Romanesque architecture is an architectural style of medieval Europe characterized by semi-circular arches. There is no consensus for the beginning date of the Romanesque style, with proposals ranging from the 6th to the 11th century, this date being the most held. In the 12th century it developed into the Gothic style, marked by pointed arches. Examples of Romanesque architecture can be found across the continent, making it the first pan-European architectural style since Imperial Roman architecture; the Romanesque style in England is traditionally referred to as Norman architecture. Combining features of ancient Roman and Byzantine buildings and other local traditions, Romanesque architecture is known by its massive quality, thick walls, round arches, sturdy pillars, barrel vaults, large towers and decorative arcading; each building has defined forms of regular, symmetrical plan. The style can be identified right across Europe, despite regional characteristics and different materials. Many castles were built during this period, but they are outnumbered by churches.
The most significant are the great abbey churches, many of which are still standing, more or less complete and in use. The enormous quantity of churches built in the Romanesque period was succeeded by the still busier period of Gothic architecture, which or rebuilt most Romanesque churches in prosperous areas like England and Portugal; the largest groups of Romanesque survivors are in areas that were less prosperous in subsequent periods, including parts of southern France, rural Spain and rural Italy. Survivals of unfortified Romanesque secular houses and palaces, the domestic quarters of monasteries are far rarer, but these used and adapted the features found in church buildings, on a domestic scale. According to the Oxford English Dictionary, the word "Romanesque" means "descended from Roman" and was first used in English to designate what are now called Romance languages; the French term "romane" was first used in the architectural sense by archaeologist Charles de Gerville in a letter of 18 December 1818 to Auguste Le Prévost to describe what Gerville sees as a debased Roman architecture.
In 1824 Gerville's friend Arcisse de Caumont adopted the label "roman" to describe the "degraded" European architecture from the 5th to the 13th centuries, in his Essai sur l'architecture religieuse du moyen-âge, particulièrement en Normandie, at a time when the actual dates of many of the buildings so described had not been ascertained: The name Roman we give to this architecture, which should be universal as it is the same everywhere with slight local differences has the merit of indicating its origin and is not new since it is used to describe the language of the same period. Romance language is degenerated Latin language. Romanesque architecture is debased Roman architecture; the first use in a published work is in William Gunn's An Inquiry into the Origin and Influence of Gothic Architecture. The word was used by Gunn to describe the style, identifiably Medieval and prefigured the Gothic, yet maintained the rounded Roman arch and thus appeared to be a continuation of the Roman tradition of building.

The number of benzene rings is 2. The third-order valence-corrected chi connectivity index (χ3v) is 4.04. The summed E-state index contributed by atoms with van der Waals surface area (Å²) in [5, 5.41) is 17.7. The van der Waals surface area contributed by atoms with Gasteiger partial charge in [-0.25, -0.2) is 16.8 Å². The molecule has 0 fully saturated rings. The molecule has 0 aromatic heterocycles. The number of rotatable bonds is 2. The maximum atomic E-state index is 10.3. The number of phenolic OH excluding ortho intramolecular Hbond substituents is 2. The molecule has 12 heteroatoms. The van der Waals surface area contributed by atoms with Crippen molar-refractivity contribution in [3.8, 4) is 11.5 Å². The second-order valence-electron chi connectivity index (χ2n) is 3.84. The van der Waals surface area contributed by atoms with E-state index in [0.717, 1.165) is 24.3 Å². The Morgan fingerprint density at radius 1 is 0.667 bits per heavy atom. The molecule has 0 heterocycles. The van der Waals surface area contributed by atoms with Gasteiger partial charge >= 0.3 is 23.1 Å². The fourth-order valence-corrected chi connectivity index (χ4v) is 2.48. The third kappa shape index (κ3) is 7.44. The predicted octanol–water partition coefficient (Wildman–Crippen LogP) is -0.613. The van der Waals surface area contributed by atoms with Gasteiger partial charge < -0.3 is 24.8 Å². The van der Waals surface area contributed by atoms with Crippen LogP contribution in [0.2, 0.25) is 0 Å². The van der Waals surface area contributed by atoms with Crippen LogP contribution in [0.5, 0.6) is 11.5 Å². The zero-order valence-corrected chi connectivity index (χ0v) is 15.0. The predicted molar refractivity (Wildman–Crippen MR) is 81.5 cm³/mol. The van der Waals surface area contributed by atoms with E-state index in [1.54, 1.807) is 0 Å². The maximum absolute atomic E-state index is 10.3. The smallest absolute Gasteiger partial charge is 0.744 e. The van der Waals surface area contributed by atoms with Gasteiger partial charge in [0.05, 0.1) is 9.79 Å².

The term is now used for the more restricted period from the late 10th to 12th centuries. The term "Pre-romanesque" is sometimes applied to architecture in Germany of the Carolingian and Ottonian periods and Visigothic and Asturian constructions between the 8th and the 10th centuries in the Iberian Peninsula while "First Romanesque" is applied to buildings in north of Italy and Spain and parts of France that have Romanesque features but pre-date the influence of the Abbey of Cluny. Typical Romanesque architectural forms Buildings of every type were constructed in the Romanesque style, with evidence remaining of simple domestic buildings, elegant town houses, grand palaces, commercial premises, civic buildings, city walls, village churches, abbey churches, abbey complexes and large cathedrals. Of these types of buildings and commercial buildings are the most rare, with only a handful of survivors in the United Kingdom, several clusters in France, isolated buildings across Europe and by far the largest number unidentified and altered over the centuries, in Italy.
Many castles exist, the foundations of. Most have been altered, many are in ruins. By far the greatest number of surviving Romanesque buildings are churches; these range from tiny chapels to large cathedrals. Although many have been extended and altered in different styles, a large number remain either intact or sympathetically restored, demonstrating the form and decoration of Romanesque church architecture; the scope of Romanesque architecture Romanesque architecture was the first distinctive style to spread across Europe since the Roman Empire. With the decline of Rome, Roman building methods survived to an extent in Western Europe, where successive Merovingian and Ottonian architects continued to build large stone buildings such as monastery churches and palaces. In the more northern countries, Roman building styles and techniques had never been adopted except for official buildings, while in Scandinavia they were unknown. Although the round arch continued in use, the engineering skills required to vault large spaces and build large domes were lost.